Additionally, Cambodia’s graduation from a low-income country has reduced its eligibility for foreign assistance and will challenge the Government to seek new sources of financing. The Cambodian Government has been working with bilateral and multilateral donors – including the ADB, the World Bank and International Monetary Fund – to address the country's many pressing needs; more than 20% of the budget will come from donor assistance in 2018. A major challenge for Cambodia over the next decade will be fashioning an economic environment in which the private sector can create enough jobs to handle Cambodia's demographic imbalance. Additionally, the Al Jazeera report below explores the economic costs of COVID-19.

Textile exports, which accounted for 68% of total exports in 2017, have driven much of Cambodia’s growth over the past several years. The textile sector relies on exports to the United States and European Union, and Cambodia’s dependence on its comparative advantage in textile production is a key vulnerability for the economy, especially because Cambodia has continued to run a current account deficit above 9% of GDP since 2014.

The manufacturing sector sharply contracted last year, but appears to have gradually recovered since, as it has adapted to changing external conditions. The easing of the traditional manufacturing industries of garments, footwear, and travel goods has been partly offset by the expansion of the newly emerging manufacturing (electrical, electronic and vehicle parts including bicycles) and agro-processing industries. Parts of the services sector such as accommodation, restaurants and transport continue to be hit hard by slowdown in domestic and international tourism, while wholesale and retail trade has managed to slowly recover, supported by a gradual revival in domestic economic activity.

However, the reconstruction has been slow because the country lacks any form of wealth. In fact, Cambodia is recklessly dependent on foreign aid and its economy mostly revolves around low-cost manufacturing. Despite the high economic growth, as seen in the report below, Cambodia remains one of the poorest nations in the region.

Access the following resources for more information on the Kingdom’s economy.


Trade Policies and Foreign Aid

Cambodia is a member of the World Trade Organisation (WTO) and has a relatively open trading system. Cambodia's location at the heart of the Mekong creates opportunities as a niche investment location linking into Vietnam or Thai-based supply chains. Exports in 2020 totalled US$19.4 billion with major partners being: United States (21%), Singapore (8%), Thailand (8%), Germany (7%), Japan (6%), China (5%), Canada (5%), and the United Kingdom (5%). The main commodities were clothing, precious metal scraps, trunks/cases, gold, leather, and footwear. Imports into the Kingdom came to US$23.12 billion coming from key partners: China (27%), Thailand (25%), Vietnam (15%), and Singapore (8%). The main items were refined petroleum, clothing, gold, cars, and flavoured water. To learn more, watch the next video by the World Bank.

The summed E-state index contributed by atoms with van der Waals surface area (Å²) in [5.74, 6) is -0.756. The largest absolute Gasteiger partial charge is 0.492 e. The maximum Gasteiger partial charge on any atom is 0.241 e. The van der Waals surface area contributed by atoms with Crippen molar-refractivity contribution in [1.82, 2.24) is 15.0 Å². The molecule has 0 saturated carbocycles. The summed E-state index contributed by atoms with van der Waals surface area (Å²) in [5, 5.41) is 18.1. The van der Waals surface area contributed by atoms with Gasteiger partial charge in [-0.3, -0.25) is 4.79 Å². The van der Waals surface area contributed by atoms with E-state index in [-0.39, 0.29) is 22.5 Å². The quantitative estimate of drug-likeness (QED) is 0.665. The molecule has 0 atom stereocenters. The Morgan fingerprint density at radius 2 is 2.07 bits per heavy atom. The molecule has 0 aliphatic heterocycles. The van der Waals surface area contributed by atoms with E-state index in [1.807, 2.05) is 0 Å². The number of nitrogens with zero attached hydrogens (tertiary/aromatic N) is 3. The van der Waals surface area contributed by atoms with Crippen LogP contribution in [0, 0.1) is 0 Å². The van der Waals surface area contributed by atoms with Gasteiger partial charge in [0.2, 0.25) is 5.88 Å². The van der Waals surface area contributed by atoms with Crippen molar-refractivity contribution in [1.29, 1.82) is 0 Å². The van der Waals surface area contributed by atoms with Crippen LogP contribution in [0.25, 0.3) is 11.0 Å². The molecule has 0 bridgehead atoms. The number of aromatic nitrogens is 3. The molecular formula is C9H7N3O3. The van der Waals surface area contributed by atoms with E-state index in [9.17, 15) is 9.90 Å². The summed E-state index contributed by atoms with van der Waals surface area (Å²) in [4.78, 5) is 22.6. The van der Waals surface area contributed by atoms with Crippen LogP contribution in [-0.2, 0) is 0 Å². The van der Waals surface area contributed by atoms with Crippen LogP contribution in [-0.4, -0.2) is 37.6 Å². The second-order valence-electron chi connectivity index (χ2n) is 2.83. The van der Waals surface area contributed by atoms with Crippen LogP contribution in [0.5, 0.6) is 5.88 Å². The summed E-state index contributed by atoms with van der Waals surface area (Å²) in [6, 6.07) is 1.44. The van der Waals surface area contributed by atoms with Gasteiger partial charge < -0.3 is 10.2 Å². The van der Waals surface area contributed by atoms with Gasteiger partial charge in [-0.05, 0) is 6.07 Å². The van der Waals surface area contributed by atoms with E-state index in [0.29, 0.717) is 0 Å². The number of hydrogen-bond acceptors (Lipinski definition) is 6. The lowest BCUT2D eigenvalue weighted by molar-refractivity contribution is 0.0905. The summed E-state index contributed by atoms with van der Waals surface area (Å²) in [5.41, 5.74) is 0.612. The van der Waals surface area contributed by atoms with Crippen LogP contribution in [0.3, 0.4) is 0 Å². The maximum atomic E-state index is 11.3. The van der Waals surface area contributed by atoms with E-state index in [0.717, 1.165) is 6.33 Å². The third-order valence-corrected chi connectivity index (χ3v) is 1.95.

Cambodia's economy continues to shift from agriculture towards industry but is still concentrated in tourism, garments and construction. The economy has been hard hit by the pandemic (GDP contracted 2.8% in 2020), with the impact felt most strongly by many of the most vulnerable in society. Australia's development cooperation –targeted at social protection, economic recovery and vaccine support – has provided critical support to Cambodia during the pandemic and for its recovery. See the Department of Foreign Affairs and Trade's development cooperation factsheet for more detail.

As a least developed country, Cambodia's products are granted tariff-free access to Australia. Cambodia and Australia have a bilateral market access agreement, concluded as part of Cambodia's accession to the WTO in October 2004. Our trade relationship is modest but growing quickly (two-way trade was $752 million in 2019). Total two-way goods trade with Cambodia in 2020 was valued at $432.4 million, up 21.6% on 2019. Australian total goods exports to Cambodia in 2020 was valued at $121.4 million, up 43.5% on 2019. Australia's existing commercial interests are focused in education services, food and beverage, financial services, mining and resources, hospitality and garment sourcing. The Australian Chamber of Commerce in Phnom Penh was established in 1995 to promote the interests of the Australian business community in Cambodia. See the Market Insights report prepared by DFAT for more information.